Carroll Dunhamby Tomassio Longhi
He, She and It
Meyer Schapiro first met Fernand Léger at his 1935 retrospective at MoMA.
In return for an offer of services as a translator, the French master walked the young scholar through his show. At lunch the next day the two discussed public art in Europe. Léger asked Schapiro, “What would be recommended if I had time to see only one work of art in all of New York City?” That afternoon, Schapiro brought Léger to the basement of the Pierpont Morgan Library to see the Beatus manuscript (an illustrated commentary on the Apocalypse by a Spanish monk of that name). Five years later, when the painter returned to New York as a refugee in 1940, he had adopted figures placed against white bands of strong color in a way that recalled the legendary 10th-century Latin manuscript.
As much as I was aware of Carroll Dunham’s recent departure from his well-known streetlike opera of biomorphic orgies towards a more robust rectilinear configuration and visual presentation, this new evolution is as elusive as Molly Nesbit’s “Things Fall Apart,” the brilliant poetic fable she wrote for the catalog. The most intriguing and abiding surprise in Carroll Dunham’s exhibit at Barbara Gladstone is the great leap the painter has taken in offering the viewer his new interest in the reduction of form and format orientation.
What initially began as a series of black and white paintings in 2000 has effectively evolved into a reconstitution of his painting process altogether. First of all, the speed of execution, as opposed to the familiar simultaneity of his slowly rendered figure outlines, and an impulsive repertoire of mark-making suggest neither slowness nor quickness of hand. It is rather measured and deliberate, as if premeditation had a greater role than the act of painting itself. The landmark image of a man with his hand outstretched, walking in black and white landscapes, aiming guns and shooting blanks, has now been fashioned to become compartmentalized in the frontal plane of the canvas. The figure has been magnified and cropped in a variety of ways and to his great discomfort, as witnessed by his grinding teeth and the dismemberment of his head and upper body.
To Dunham’s credit, his structural solutions via an idiosyncratic hybrid of cubist devices and an abstract expressionist pictorial defiance of gravity are compellingly inventive while at the same time insistent on the horizontal and vertical grid, which dominates various close-ups. This is most evident in the series of smaller canvases “Particular Aspect, Numbers 1 – 8, 2003” (four horizontals and three verticals, all identical in size, 53 by 61 inches). The robust black outlines have transformed themselves into architectural calligraphies, as if they formed a stained glass window designed by the team of Sollages, Guston, Hélion, and Mondrian. The imagery and the economy of form is so well composed within the painting that one hardly notices the cropping.
In the next four larger diptychs, “Rotation/Ocean A, B, C, & D, 2003” (also identical in size, 75 by 91 inches), in spite of the addition of smaller black diagonal lines evenly painted over the designated portion with brown color and the fluctuating, repeated gesture in blue, giving the man with his hat a specific environment, the structure as a whole is less stable. It is, however, built onto seemingly agreeable components—the fragmented form and its natural abstraction, the uniform pairing of the two canvases, one horizontal with its vertical counterpart and vice versa. To destabilize this structure, Dunham has designed a framing device that ties the two canvases together. Here the contrast between the thinly painted surface, which appears to be all matte, fluid, and bleedingly slippery, and the physical weightiness of the frame is magnificently odd. But if one looks closer, one discovers that the black outlines in the paintings and the frame share the same thickness (true of the other group of paintings as well).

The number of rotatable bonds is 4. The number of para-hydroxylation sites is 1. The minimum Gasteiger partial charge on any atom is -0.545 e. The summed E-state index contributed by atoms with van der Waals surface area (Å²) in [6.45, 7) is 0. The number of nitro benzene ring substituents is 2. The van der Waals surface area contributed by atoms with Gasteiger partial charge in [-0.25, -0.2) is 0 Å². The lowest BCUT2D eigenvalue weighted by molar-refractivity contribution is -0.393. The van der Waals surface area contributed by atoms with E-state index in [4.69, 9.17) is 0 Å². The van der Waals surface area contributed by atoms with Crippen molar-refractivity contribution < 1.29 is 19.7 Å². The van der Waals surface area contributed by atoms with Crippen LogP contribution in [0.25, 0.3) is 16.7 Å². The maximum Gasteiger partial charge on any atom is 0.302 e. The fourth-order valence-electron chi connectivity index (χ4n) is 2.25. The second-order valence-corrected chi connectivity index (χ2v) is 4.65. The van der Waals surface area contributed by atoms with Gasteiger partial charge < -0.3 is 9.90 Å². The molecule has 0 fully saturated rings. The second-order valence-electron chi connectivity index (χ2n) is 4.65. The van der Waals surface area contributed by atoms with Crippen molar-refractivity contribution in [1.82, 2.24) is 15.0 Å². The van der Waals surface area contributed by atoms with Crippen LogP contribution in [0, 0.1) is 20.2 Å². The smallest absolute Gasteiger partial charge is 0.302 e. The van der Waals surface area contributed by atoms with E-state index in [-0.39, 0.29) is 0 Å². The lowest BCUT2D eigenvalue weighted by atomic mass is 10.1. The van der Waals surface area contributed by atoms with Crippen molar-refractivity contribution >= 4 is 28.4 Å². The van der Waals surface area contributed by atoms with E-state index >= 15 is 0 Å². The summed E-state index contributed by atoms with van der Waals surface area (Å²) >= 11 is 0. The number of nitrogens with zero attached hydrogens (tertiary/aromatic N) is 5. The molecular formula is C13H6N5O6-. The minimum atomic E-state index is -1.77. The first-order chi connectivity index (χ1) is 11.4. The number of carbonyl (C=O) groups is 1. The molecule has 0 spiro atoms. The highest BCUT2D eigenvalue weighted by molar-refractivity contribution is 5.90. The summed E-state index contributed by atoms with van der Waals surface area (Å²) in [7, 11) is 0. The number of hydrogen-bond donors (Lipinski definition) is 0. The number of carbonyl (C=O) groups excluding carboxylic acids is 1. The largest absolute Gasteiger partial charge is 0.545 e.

Ten stainless-steel sculptures, all painted black, are titled “Capture Shadows.” As the extended domain of the female figure, they are predominantly biomorphic and silhouetted shapes that have been so cut, bent, leaned over, and folded that they are barely capable of exerting themselves in three-dimensional space. Here I suspended my response to them for a while until I realized that they are indeed charming in relationship to all the single canvases—I’m sure that it is a deliberate effort to keep them in the two smaller galleries. They would not accommodate the triptychs in the bigger space otherwise. Again, the choice of a wooden table instead of the conventional pedestal is a brilliant demonstration of Dunham’s succinct visual presentation.
In the end, the story of Schapiro and Léger has little to do with this exhibit. It is as elusive as Nesbit’s essay and Dunham’s work—although one could almost make a connection from Dunham’s recent work to Léger’s famous “Divers” paintings, in the sense that Léger regarded his images as equally valid anywhere in relation to the position of the canvas. And perhaps it has just as much an obvious analogy to the Beatus manuscript as it does to a floor mosaic. (I’m not implying that this is particular to Léger alone, who consistently used black outlines through his figures and related objects in his paintings, however biomorphic, abstract, or figurative: Miró, Mondrian, and Beckmann have done likewise in their work.) Within the context of what one might conjecture to be the whole of Dunham’s enterprise, it is difficult to resist the painter’s ability to relocate himself on new and fertile ground.
TOMASSIO LONGHI is a contributor to the Rail.